One element vector cannot be used to multiply another vector/matrix

is possible, and returns a 1-element vector
but rand(1,3)*rand(3)*(another matrix) is usually not possible,
rand(1,3)*rand(3)*rand(3) gives error:
MethodError: no method matching *(::Vector{Float64}, ::Vector{Float64})

I understand Julia is a strongly typed language (hope it means what I want to say). So bascially i understand why it’s not possible in Julia. But this is funny when encountered

1 Like

Julia follows * matrix-multiplication rules, i.e. the matrices/vectors/tensors need to have correct shapes for that to work. Alternatively, you can use the .* to do element-wise multiplication (with potential broadcasting); again the operands need to have sizes which fit under element-wise rules. Have a look at the manual, that should be fairly complete on the subject. Your example “works” with element-wise multiplcation

julia> rand(1,3).*rand(3).*rand(3)
3×3 Matrix{Float64}:
 0.0771117  0.044531   0.199846
 0.0370739  0.0214097  0.0960824
 0.141504   0.0817167  0.366728

I understand your point. But what i want is actually something like
(rand(1,3)*rand(3)) .*rand(4)

that works :slight_smile:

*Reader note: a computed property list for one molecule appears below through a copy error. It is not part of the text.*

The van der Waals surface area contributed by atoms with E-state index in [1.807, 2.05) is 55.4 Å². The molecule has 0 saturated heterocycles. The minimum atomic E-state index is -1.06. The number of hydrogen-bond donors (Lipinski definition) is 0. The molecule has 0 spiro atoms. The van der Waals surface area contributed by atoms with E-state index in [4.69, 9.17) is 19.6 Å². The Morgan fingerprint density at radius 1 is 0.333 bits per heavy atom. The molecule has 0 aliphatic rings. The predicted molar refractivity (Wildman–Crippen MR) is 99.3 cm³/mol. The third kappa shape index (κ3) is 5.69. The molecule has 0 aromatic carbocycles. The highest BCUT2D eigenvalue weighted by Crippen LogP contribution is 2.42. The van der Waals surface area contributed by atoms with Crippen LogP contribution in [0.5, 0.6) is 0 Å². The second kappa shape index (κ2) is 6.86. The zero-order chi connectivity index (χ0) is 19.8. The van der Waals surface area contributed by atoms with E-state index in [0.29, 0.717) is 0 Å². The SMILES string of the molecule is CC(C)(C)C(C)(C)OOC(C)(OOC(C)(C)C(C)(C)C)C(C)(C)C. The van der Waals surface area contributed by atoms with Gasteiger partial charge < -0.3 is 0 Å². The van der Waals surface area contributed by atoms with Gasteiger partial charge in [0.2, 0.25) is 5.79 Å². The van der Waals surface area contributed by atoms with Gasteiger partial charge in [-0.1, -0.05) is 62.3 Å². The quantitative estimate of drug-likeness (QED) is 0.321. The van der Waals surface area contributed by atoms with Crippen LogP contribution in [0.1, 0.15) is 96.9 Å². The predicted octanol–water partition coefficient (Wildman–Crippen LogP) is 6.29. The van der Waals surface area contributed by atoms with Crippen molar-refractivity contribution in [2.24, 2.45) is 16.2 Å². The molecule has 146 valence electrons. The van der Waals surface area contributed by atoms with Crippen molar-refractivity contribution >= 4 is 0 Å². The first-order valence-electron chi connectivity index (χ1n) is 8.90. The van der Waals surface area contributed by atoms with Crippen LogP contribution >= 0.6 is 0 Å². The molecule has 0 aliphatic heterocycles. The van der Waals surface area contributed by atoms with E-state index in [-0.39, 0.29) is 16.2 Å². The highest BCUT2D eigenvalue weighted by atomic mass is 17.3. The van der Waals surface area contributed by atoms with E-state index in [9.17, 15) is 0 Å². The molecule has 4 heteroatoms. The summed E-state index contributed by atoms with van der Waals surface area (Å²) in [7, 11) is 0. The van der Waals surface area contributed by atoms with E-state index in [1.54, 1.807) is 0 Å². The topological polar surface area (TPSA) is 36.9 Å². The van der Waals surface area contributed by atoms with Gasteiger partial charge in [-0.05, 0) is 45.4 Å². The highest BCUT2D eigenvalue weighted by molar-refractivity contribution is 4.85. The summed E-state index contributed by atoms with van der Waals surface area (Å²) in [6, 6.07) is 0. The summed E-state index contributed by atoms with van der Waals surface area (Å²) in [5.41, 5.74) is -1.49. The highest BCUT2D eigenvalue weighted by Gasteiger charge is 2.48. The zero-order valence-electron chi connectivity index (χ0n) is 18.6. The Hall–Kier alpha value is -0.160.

1 Like

I agree it’s a noteworthy observation! It can be surprising coming from Matlab: Matlab also follows matrix multiplication rules and operands must have the right shape so [1; 2; 3] * [1; 2; 3] doesn’t work. However the following does work in Matlab:

a = rand(3, 1);
b = rand(3, 1);
c = rand(3, 1);

a' * b * c

Matlab doesn’t distinguish between scalars and 1x1 matrices, so the above can be interpreted as a scalar a'*b multiplying c. But as you say it doesn’t work in Julia because a'*b is not a scalar, it’s a 1-element matrix.

Another way to put it: in Matlab you can implement dot(a, b) as a' * b. In Julia this is not a correct implementation of the dot product (Edit: in the sense that it fails if a or b is a nx1 matrix rather than a vector).

Note that you can also write this calculation as c * a' * b. This works both in Julia and Matlab, but I fear it will do the inefficient (c * a') * b rather than the efficient c * (a' * b).


Not sure if that is clear, but if all where actually vectors all that works, i. e:

julia> rand(3)' * rand(3) # is a dot product, returns a scalar

all the confusion boils down to the difference between matrix with one column and a vector, difference that does not exist in Matlab.

That is, in Julia rand(3,1) is not the same as rand(3), and unless you get that 1-column matrix from another source, that is not the Julian way to define vectors. You can also convert that one-column matrix to a vector, using vec(rand(3,1)).


I think this hits the true reason.